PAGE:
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West Bengal: Caning lesson

EducationWorld October 12 | Education News EducationWorld

A criminal indictment and trial which had hung like a malevolent cloud over Kolkata’s bhadralok (English literate middle class) — who pride themselves if their children are admitted into the elite La Martiniere for Boys School (LMB, estb. 1836) — was lifted on September 21. Delivering a 11-page written judgement, Judge Madhuchanda Bose, additional district and sessions judge of the third fast track court, Kolkata, absolved Sunirmal Chakravarthi, principal of La Martiniere for Boys, of the charge of abetting the suicide of class VIII student Rouvanjit Rawla in early 2010. The court also cleared teachers L.J. Gunnion, David Royan and Partha Dutta of related charges.

“No prima facie case has been made out against the accused. There is no evidence that the deceased was deliberately punished in school. There is no material on record that would make conviction a reasonable possibility. The statements of witnesses reveal no torture on the student. Under the circumstances, there is no ground to proceed against the accused,’’ said Judge Bose, adding that punishment for indiscipline is part of a normal student-teacher relationship.

On February 12, 2010, Rouvanjit (12), a class VIII student of LMB was found hanging in his south Kolkata residence, four days after he was formally caned for misbehaviour and disobedience by principal Chakravarthi. An English and sociology alumnus of St. Xavier’s College, Kolkata and JNU, Delhi, Chakravarthi had taught at the very pucca St. Paul’s School, Darjeeling for almost two decades (1987-2006), where formal caning (“six of the best’’) is an age-old tradition, before he was appointed principal of LMB in 2006, where caning was also not unknown.

Four months after the boy’s suicide, his father Ajay Rawla filed a police complaint after he found some notes written by Rouvanjit expressing deep anguish about the caning and disgracing in school. The filing of the complaint prompted nationwide media attention, and sustained coverage by television news channels. Yet despite severe pressure to resign —  after he received the full backing of LMB’s parent and teacher communities — Chakravarthi continued to discharge his duties as principal claiming that mild formal caning was an LMB tradition, and that during the four-day gap between the punishment and Rouvanjit’s suicide, the boy had attended class normally and therefore the tragedy was unrelated to the caning.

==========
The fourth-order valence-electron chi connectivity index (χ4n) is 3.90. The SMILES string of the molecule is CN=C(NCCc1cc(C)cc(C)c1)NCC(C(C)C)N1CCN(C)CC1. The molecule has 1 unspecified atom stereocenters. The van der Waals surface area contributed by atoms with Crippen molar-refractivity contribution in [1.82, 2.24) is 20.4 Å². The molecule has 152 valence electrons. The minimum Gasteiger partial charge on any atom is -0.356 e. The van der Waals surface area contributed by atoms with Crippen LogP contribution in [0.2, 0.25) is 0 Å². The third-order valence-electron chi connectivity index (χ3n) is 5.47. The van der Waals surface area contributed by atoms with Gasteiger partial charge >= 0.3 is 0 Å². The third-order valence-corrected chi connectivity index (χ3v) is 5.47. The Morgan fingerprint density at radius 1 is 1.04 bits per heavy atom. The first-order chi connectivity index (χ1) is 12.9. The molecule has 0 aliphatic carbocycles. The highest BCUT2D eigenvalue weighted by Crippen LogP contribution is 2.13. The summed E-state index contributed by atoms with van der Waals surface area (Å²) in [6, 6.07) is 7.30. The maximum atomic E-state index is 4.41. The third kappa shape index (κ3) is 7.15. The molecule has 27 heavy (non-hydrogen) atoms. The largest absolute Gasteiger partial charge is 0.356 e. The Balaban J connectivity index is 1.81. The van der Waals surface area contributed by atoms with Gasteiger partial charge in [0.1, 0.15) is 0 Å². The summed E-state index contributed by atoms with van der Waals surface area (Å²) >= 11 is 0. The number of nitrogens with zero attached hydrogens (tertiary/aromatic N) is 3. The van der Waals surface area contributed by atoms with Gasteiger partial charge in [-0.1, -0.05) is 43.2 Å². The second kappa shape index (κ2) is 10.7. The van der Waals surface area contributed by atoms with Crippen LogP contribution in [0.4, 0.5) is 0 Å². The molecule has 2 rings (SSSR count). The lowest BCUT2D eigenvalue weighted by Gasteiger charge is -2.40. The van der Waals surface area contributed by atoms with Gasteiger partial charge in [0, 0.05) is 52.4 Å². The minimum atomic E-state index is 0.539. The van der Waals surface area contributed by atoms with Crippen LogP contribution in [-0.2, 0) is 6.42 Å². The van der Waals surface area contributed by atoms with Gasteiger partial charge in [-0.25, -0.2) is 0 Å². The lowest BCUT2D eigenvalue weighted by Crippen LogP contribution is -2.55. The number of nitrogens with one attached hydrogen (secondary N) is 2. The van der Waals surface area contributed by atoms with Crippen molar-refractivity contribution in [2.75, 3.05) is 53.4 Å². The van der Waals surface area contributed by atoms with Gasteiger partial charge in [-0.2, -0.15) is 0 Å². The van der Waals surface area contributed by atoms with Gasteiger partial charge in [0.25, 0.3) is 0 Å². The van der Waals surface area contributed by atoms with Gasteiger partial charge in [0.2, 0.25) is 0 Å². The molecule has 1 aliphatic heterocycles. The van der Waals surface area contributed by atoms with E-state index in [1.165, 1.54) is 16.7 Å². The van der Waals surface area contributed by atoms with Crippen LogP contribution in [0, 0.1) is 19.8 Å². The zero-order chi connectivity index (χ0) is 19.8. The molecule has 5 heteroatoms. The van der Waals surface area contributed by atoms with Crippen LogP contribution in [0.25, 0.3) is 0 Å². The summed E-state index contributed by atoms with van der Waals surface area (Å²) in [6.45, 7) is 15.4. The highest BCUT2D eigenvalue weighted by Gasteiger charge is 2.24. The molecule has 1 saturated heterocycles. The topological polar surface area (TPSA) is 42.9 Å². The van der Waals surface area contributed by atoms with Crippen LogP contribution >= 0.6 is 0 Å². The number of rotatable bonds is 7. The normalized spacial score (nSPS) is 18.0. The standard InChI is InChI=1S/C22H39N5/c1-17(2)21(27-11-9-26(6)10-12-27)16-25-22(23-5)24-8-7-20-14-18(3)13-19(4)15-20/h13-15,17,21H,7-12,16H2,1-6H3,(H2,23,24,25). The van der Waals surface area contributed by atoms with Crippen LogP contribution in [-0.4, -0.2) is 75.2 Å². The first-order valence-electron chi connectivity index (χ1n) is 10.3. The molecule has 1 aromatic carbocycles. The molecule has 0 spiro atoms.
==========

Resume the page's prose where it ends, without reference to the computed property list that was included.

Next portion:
The trial of Chakravarthi and the three teachers which began on December 14, 2010 deeply divided Kolkata society. While parents and teachers accepted the defence argument that the four-day gap between Rouvanjit’s suicide pointed towards domestic discord or other causes, cadres and activists of the then ruling Communist Party of India-Marxist (CPM) lost no opportunity to pillory Chakravarthi and condemn the traditions of the “elitist’’ LMB.

Almost two years after his trial on abetment of suicide charges began, Chakravarthi is reported to be “hugely relieved’’ by Judge Bose’s September 21 ruling. Unfortunately he was travelling when this news report was written and not available for comment. However according to LMB sources, all types of corporal punishment are now officially banned in the school.

Meanwhile, Chakravarthi’s courage under fire and resilience has impressed not only LMB’s parent and teacher communities which were a bedrock of support, but educators beyond the school’s communities. “A lesser man would have wilted under the incredible pressure and humiliation that went on relentlessly for months,’’ says Debi Kar, director of Modern High School for Girls, ranked Kolkata’s premier day school in the EducationWorld India School Rankings 2012.

According to Kar, the trial and tribulation of Chakravarthi should prompt all teachers to cease and desist from administering corporal punishment. “Many of the old school still champion the practice of caning with the rider that it should be administered ‘properly’. Others romanticise caning because it worked wonders in their time. However, chastisement and punishment can be as effectively delivered by stern words and sarcasm,’’ she advises.

That’s good advice that all teachers should carefully heed in their own interest.

Baishali Mukherjee (Kolkata)

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